The International Archives of the Photogrammetry, Remote Sensing and Spatial Information Sciences
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Articles | Volume XLIII-B2-2022
Int. Arch. Photogramm. Remote Sens. Spatial Inf. Sci., XLIII-B2-2022, 777–785, 2022
https://doi.org/10.5194/isprs-archives-XLIII-B2-2022-777-2022
Int. Arch. Photogramm. Remote Sens. Spatial Inf. Sci., XLIII-B2-2022, 777–785, 2022
https://doi.org/10.5194/isprs-archives-XLIII-B2-2022-777-2022
 
30 May 2022
30 May 2022

ADDRESSING CLASS IMBALANCE IN MULTI-CLASS IMAGE CLASSIFICATION BY MEANS OF AUXILIARY FEATURE SPACE RESTRICTIONS

M. Dorozynski and F. Rottensteiner M. Dorozynski and F. Rottensteiner
  • Institute of Photogrammetry and GeoInformation, Leibniz Universität Hannover, Germany

Keywords: deep learning, convolutional neural networks, image classification, class imbalances, auxiliary clustering loss, silk heritage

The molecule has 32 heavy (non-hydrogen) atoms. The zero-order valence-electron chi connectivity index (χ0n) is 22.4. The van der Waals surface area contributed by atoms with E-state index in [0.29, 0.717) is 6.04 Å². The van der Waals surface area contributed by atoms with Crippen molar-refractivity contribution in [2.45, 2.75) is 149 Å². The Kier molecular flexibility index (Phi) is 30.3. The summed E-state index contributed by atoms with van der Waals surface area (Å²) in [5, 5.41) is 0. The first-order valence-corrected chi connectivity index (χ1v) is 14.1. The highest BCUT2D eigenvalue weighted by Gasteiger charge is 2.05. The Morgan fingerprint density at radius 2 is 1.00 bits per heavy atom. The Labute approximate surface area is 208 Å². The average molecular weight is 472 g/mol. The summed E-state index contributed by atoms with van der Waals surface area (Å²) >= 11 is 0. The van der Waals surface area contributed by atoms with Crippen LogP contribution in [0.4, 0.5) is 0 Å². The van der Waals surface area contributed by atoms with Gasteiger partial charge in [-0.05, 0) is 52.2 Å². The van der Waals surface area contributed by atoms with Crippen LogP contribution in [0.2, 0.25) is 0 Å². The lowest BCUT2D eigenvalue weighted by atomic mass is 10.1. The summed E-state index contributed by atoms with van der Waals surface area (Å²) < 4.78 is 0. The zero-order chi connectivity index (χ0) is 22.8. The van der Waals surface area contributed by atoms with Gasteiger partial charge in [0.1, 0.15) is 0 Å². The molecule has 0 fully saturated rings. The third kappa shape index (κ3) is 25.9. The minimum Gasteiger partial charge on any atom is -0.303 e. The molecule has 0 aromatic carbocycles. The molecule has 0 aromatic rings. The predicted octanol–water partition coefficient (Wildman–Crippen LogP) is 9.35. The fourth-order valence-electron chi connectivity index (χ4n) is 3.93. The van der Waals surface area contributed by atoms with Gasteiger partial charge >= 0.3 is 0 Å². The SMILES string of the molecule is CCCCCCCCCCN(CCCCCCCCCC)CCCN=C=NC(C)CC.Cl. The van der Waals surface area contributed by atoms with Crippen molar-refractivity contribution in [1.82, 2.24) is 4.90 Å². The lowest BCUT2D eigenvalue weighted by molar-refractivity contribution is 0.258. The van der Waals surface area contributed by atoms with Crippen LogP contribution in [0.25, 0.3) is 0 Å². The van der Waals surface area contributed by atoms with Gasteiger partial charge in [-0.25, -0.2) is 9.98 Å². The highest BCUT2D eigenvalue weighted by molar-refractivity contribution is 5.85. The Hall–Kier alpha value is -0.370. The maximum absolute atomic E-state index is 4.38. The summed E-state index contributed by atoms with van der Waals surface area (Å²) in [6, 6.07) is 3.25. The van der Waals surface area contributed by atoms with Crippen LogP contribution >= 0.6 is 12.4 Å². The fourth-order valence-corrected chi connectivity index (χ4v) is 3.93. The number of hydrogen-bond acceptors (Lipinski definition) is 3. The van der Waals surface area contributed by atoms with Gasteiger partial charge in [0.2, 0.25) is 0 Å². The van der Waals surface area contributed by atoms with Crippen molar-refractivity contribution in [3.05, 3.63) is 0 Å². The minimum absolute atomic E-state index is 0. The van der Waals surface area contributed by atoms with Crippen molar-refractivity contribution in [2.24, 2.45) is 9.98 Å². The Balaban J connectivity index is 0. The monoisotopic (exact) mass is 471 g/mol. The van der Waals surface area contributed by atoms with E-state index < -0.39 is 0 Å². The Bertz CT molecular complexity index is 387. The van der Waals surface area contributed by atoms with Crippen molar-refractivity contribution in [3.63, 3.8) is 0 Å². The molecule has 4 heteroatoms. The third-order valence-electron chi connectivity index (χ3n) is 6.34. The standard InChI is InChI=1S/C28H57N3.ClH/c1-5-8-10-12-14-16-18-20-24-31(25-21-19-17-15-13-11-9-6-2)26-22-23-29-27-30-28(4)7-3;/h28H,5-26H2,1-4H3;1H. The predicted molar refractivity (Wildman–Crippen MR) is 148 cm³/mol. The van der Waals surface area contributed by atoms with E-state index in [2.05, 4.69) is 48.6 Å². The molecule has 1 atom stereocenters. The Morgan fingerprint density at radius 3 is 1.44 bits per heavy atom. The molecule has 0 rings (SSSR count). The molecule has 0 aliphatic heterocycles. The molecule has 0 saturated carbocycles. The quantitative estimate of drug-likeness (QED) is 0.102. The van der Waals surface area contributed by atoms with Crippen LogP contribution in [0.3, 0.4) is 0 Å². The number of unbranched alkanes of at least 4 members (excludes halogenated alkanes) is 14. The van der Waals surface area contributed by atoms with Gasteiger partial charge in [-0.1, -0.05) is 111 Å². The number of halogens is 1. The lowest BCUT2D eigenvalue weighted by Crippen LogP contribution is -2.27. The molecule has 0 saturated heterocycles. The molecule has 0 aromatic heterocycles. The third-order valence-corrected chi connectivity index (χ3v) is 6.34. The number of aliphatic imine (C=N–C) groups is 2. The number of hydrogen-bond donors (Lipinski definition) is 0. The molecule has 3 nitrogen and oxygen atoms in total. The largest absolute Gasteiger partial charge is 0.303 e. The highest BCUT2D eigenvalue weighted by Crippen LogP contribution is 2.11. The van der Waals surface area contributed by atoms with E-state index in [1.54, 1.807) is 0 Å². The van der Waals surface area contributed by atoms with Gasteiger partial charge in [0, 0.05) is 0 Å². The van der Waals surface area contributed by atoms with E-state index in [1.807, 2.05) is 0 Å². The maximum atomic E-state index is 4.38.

Abstract. Learning from imbalanced class distributions generally leads to a classifier that is not able to distinguish classes with few training examples from the other classes. In the context of cultural heritage, addressing this problem becomes important when existing digital online collections consisting of images depicting artifacts and assigned semantic annotations shall be completed automatically; images with known annotations can be used to train a classifier that predicts missing information, where training data is often highly imbalanced. In the present paper, combining a classification loss with an auxiliary clustering loss is proposed to improve the classification performance particularly for underrepresented classes, where additionally different sampling strategies are applied. The proposed auxiliary loss aims to cluster feature vectors with respect to the semantic annotations as well as to visual properties of the images to be classified and thus, is supposed to help the classifier in distinguishing individual classes. We conduct an ablation study on a dataset consisting of images depicting silk fabrics coming along with annotations for different silk-related classification tasks. Experimental results show improvements of up to 10.5% in average F1-score and up to 20.8% in the F1-score averaged over the underrepresented classes in some classification tasks.